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Rotator Cuff Strain

Rotator Cuff Strain

A rotator cuff strain is usually an overuse injury from repetitive motion such as throwing a football but can also occur from contact with another player or a fall.

There are four tendons that attach the muscles from the shoulder blade and ribs to the humerus. These tendons help to rotate the arm within its socket, while the sleeve of the tendons is called the rotator cuff.

Within the rotator cuff, there are many tendons moving inside of a tight space. If the shoulder is forced beyond its natural range of motion, these tendons are also forced outside their limits. And when they collide with the acromion or the ligament at the front of the shoulder, the friction is painful. It’s known as impingement syndrome, and the friction causes the rotator cuff to swell.

Common rotator cuff injuries include the following:

Rotator Cuff Tendonitis: When a single tendon is inflamed, there will be pain only during specific movements – which is when the muscle pulls against the tendon being used.

Rotator Cuff Tear: Tears of the rotator cuff occur from several different injuries. An inflamed rotator cuff due to overuse can lead to a tear. During sports, falls on an outstretched arm or collisions can crush the tendons. Reaching repetitively overhead, such as throwing a football, can also lead to a rotator cuff tear.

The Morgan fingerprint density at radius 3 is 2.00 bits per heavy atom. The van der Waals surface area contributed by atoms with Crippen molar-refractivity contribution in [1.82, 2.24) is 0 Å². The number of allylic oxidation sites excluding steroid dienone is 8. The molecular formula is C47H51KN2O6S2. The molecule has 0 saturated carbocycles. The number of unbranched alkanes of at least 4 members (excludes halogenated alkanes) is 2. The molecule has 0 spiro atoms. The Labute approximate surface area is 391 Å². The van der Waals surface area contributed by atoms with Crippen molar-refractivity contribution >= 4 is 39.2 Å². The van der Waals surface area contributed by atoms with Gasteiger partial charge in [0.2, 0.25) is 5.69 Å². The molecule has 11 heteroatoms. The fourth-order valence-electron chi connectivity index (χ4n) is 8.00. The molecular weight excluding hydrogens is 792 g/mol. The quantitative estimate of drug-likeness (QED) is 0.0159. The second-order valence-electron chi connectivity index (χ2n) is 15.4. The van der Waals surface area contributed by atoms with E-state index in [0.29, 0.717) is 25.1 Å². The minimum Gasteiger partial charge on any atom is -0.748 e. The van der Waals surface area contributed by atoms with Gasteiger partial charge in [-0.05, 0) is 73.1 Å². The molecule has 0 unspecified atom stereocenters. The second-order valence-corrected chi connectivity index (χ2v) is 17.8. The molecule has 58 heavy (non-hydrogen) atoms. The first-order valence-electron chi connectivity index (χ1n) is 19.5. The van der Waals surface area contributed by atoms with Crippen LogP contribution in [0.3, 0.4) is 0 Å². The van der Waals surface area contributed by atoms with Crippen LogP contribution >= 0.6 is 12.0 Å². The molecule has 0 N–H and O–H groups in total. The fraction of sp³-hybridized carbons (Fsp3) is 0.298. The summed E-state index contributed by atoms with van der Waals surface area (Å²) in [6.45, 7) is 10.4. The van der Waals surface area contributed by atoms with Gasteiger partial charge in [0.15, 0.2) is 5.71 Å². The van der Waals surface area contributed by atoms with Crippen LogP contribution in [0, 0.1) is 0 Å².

Shoulder Tendinitis: Shoulder bursitis and tendonitis cause shoulder pain and stiffness from inflammation. The inflammation can spread to the pocket of fluid which lubricates the rotator cuff tendons, causing bursitis. This shoulder pain typically worsens at night.

Identifying Symptoms & Getting Treatment

Because these injuries often occur due to trauma, it’s likely you’ll know about a shoulder injury immediately. However, there are cases where a shoulder injury goes unidentified and therefore, untreated. So if you’re dealing with any type of shoulder pain, especially if it gets worse at night or hurts as you raise your arm up or reach forward, it’s important to see a physician.

A physician will examine your arm and may perform an X-Ray to reach a diagnosis. Your treatment options will depend on the severity of the injury.

Non-surgical treatments: Non-surgical treatments include non-steroidal anti-inflammatory medication to reduce pain and swelling, and physical therapy, involving specific exercises to restore movement and strengthen the muscles surrounding your shoulder joint.

Surgical treatments: In more serious cases, surgery is necessary. The injury may either be at a point that it can only be treated by surgical intervention, or if your injury is not responding to non-surgical methods.

Preventing Shoulder Injuries During Football Season

Avoiding these common shoulder injuries isn’t always feasible in a contact sport like grassroots football, but there are preventative measures that athletes can take.

Wear protective equipment: Having protective equipment that fits properly is crucial in football. This plastic protecting absorbs shock from collisions, so your bones receive less impact. Without this equipment, it’s more likely that the bones will break.

Training: Jumping into a sport full time is never a good idea, as it’s a shock to your body. Gradually allow your body to adjust to the sport by easing into less strenuous practices and more relaxed preseason games. This will strengthen your shoulder muscles a little at a time while you’re throwing passes.

Sports injuries aren’t always preventable, but being prepared and informed can help.

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